In the Anglo-America world, the discussion of »Retromania« was in full spate on the Internet
last autumn, and it had practically run its course already when it took off in the German-
speaking countries in the following winter. But let’s go back a few more years. It was the
mid-nineties when I met the renowned pop theorist Simon Reynolds in a Vienna coffee house
for an interview. I was the curator of the symposium on »Pop/Rock Utopia« (held as part of
the ».W.I.E.N Sounds Fair«) and told Reynolds enthusiastically that leading pop music critics
and cultural studies experts had written great articles and presented them here in Vienna, but
at the same time I complained that the symposium had become a petty competition between
the ideologies (and proponents) of the sixties and seventies. Utopias, visions, propositions
or ideas for the future were a non-issue. There was nothing ambiguous in the message:
No UTOPIA in our house, RETRO is here to stay, the sixties & seventies are KING! And
»Always Trouble with the Rear-view Mirror«
With »Retromania«, published last year and the German translation out now on Ventil,
Reynolds turned the tables, reminded musicians and audiences of their duties and thus
produced a top seller of pop (theory) books par excellence that made quite a splash last year.
In a nutshell: Today musicians mostly/just produce retro loops, and listeners mainly/only
want to hear pop music from the golden ages. Pretty smart.
As Didi Neidhart (who is also the author of the preface to the German edition
of »Retromania«) puts it in his article »Always Trouble with the Rear-view Mirror« (skug
88), Reynolds discusses »the self-made problem of rock music, always chasing an imaginary
primordial state that supposedly existed somewhere between pre-modernism and modernism
before it was trampled down once and for all by Roxy Music & co.«.
But let’s not remain on the aesthetic level, for Reynolds is one wily rascal. In »Retromania«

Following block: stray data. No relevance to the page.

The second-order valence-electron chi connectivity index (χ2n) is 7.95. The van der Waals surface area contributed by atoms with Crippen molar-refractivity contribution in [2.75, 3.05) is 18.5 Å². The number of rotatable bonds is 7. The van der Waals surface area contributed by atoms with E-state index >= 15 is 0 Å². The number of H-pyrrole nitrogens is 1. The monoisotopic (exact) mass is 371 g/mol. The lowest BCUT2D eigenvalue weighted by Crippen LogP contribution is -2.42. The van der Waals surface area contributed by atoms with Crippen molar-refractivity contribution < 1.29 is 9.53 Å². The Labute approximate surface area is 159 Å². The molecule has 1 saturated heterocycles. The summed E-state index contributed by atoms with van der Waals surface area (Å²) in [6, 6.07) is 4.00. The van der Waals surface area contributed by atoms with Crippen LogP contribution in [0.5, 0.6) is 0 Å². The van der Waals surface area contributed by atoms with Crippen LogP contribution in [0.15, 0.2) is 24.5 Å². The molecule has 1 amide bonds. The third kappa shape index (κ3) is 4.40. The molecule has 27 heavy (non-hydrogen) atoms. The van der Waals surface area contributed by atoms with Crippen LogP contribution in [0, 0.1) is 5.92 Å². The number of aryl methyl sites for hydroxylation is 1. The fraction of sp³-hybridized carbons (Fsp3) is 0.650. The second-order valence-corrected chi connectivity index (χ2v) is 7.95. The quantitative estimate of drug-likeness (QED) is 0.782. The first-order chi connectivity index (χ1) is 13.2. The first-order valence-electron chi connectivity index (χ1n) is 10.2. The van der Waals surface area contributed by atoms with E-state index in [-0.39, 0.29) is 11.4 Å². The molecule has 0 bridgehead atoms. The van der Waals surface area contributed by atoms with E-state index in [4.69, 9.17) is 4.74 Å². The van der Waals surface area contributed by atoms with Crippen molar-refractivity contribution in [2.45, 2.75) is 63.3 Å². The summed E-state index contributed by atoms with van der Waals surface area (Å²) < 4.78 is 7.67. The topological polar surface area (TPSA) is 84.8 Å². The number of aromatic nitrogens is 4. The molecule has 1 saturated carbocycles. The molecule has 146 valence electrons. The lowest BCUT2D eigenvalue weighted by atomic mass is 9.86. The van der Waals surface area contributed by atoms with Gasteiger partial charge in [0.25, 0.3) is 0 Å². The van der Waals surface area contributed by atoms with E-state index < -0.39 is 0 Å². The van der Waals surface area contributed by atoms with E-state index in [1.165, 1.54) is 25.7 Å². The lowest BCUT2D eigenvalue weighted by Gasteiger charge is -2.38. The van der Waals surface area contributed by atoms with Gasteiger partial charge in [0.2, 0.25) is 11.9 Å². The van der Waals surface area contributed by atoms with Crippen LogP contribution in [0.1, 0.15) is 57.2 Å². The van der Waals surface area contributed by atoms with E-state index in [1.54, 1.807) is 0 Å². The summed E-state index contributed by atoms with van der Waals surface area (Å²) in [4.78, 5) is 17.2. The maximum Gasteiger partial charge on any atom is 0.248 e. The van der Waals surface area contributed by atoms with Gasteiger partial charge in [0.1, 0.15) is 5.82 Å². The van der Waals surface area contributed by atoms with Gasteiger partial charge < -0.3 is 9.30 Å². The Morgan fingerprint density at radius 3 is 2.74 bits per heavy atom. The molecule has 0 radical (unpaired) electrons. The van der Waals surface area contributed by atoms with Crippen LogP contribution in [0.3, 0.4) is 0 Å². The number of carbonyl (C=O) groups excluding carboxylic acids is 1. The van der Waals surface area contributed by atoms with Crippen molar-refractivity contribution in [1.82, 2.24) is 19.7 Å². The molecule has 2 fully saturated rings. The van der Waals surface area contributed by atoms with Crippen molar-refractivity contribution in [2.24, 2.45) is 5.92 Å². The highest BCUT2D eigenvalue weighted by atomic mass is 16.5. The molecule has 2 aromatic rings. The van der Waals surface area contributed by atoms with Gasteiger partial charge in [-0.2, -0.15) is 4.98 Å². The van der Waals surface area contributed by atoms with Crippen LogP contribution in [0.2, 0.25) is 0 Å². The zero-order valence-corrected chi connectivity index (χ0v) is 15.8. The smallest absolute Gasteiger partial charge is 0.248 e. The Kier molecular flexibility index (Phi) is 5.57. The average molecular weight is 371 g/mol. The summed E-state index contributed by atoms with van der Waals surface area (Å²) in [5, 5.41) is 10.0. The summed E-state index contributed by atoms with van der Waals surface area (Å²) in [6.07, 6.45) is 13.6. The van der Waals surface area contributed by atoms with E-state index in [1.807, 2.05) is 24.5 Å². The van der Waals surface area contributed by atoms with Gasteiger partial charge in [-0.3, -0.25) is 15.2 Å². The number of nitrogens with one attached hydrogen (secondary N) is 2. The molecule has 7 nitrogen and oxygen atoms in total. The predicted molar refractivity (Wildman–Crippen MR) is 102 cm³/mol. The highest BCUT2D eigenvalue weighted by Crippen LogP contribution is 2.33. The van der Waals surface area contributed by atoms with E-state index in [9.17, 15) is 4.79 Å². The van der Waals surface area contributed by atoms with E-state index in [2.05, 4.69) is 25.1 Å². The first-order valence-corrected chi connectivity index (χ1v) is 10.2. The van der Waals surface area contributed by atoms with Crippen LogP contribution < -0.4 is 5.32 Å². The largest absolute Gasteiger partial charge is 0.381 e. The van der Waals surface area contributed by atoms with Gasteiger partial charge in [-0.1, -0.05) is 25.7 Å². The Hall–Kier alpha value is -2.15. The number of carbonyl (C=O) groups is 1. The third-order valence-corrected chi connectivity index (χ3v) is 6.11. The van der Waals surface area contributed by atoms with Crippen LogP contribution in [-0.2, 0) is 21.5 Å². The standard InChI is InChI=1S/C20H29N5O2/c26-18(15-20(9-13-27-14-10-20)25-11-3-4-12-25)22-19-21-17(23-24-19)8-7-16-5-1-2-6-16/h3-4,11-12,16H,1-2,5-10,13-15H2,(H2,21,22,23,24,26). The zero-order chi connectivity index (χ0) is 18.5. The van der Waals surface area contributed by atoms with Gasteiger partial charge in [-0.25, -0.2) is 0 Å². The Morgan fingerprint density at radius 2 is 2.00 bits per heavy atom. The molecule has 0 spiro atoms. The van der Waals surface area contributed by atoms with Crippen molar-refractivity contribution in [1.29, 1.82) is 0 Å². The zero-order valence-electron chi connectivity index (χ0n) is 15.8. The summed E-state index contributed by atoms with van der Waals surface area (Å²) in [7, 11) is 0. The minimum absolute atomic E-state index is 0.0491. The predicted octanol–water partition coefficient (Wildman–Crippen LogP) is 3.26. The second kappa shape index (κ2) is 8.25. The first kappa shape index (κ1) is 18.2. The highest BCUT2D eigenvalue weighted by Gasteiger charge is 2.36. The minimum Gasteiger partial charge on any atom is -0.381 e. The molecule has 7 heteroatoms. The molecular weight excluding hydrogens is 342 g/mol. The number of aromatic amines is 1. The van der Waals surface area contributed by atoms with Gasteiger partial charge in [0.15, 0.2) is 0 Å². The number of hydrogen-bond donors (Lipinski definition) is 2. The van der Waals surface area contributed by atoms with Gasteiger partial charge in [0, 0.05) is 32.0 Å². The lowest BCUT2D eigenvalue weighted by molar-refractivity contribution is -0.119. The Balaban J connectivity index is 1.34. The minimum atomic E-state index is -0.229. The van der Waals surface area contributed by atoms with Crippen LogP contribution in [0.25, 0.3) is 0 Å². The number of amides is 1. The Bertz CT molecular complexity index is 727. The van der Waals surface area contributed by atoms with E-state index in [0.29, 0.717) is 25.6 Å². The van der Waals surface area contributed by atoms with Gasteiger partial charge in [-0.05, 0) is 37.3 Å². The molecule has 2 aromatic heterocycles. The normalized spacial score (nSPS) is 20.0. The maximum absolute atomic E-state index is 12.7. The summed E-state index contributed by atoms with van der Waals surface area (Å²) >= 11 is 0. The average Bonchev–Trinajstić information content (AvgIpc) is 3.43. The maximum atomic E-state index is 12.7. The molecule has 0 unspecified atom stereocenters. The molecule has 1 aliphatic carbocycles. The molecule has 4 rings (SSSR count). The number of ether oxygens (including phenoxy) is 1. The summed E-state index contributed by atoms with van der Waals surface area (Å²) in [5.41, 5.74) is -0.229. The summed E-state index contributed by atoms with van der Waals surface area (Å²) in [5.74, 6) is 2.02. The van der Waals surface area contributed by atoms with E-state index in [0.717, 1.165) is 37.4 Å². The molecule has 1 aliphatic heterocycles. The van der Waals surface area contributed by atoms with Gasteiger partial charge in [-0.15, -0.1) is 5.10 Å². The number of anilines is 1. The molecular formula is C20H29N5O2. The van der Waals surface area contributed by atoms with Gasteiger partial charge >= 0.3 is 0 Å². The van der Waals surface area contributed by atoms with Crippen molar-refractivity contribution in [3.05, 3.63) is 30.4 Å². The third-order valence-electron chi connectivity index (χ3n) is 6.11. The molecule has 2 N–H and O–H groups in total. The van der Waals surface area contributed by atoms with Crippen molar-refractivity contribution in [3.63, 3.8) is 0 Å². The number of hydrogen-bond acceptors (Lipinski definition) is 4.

he impresses/strains most of the readers with an abundance of facts on the one hand, and
skilfully and perfidiously succeeds in distracting attention from a crucial detail on the
other: as one of the leading pop critics, Reynolds himself has since the eighties contributed
considerably to the very problem he now pretends to identify. The music critics not only
hailed the sixties and seventies as the »ultimate golden ages« in the history of pop but
practically set it in stone. All music has had to subordinate itself to pop’s hegemony ever
since, is nothing but a copy or a blueprint, a mere imitation or retro.
With »Retromania«, Reynolds once again proves to be one of the leading top-pop archivists,
but he draws questionable ideologically motivated conclusions. For everything has to
be subordinated to the canon. Retromania, therefore, is by no means »a new disease of
civilisation«, as the »Süddeutsche Zeitung« wrote, but is regarded by most pop music
listeners and producers as a utopia of the two dominant pop ideologies (namely, of the sixties
and seventies). But the end of the reign of Retromania is already in sight.
The Third Great Pop Revolution
In the above-mentioned Vienna coffee-house conversation with Reynolds I also lamented
that as a format the traditional pop/rock group was basically outdated and that most music
by Anglo-American bands in particular seemed flat and insipid – as if a country had been
robbed of its cultural resources (by the way, an argumentation that today reminds me of Polly
Higgins‘ ecocide concept, see Elevate Festival 2012). Furthermore that critics only took
notice of copies of old heroes and were not interested in rebellious music, and that new stuff
was hardly released on independent labels any more but was put on the Internet instead.
Contrary to one of the main arguments in »Retromania«, innovations haven’t altogether
vanished in our epoch. Instead, due to the digitalisation of music and the (partial)
democratisation of pop thanks to the Internet (which Reynolds ironically is rather suspicious
of) and, as a consequence, the radical changes in and reorganisation of the worlds of popular
music, we are today not only living Retromania but are already in the middle of the third
great pop revolution. New compositional approaches and ways of working, along with
the incredible extension of music through the use of all sounds and noises available, have
changed our understanding of music completely. You hardly need utopian visions any more.
Pop music cannot be dissed as retro for ever. Either you catch the wave or swirl on in the retro
Still, Reynold’s »Retromania« is without doubt the quintessential pop theory book of the past
few years and probably will be for quite some time.
Simon Reynolds: »Retromania – Warum Pop nicht von seiner Vergangenheit lassen
kann«. Translated from the English by Chris Wilpert.
Mainz: Ventil-Verlag, 16 Oct. 2012, 432 pages, EUR 29,90
Reading tour Simon Reynolds/Chris Wilpert
16. 10. Berlin/Festsaal Kreuzberg, 17. 10. Hamburg/Golem, 18. 10. Cologne/King Georg,
19. 10. St. Gallen/Palace (CH), 20. 10. Munich/Optimal Plattenladen, 21. 10. Vienna/Phil,
22. 10. Wels/Schlachthof, 23. 10. Nuremberg/Musikverein, 24. 10. Maribor/Trauma, 25. 10.
Translated into English by Friederike Kulcsar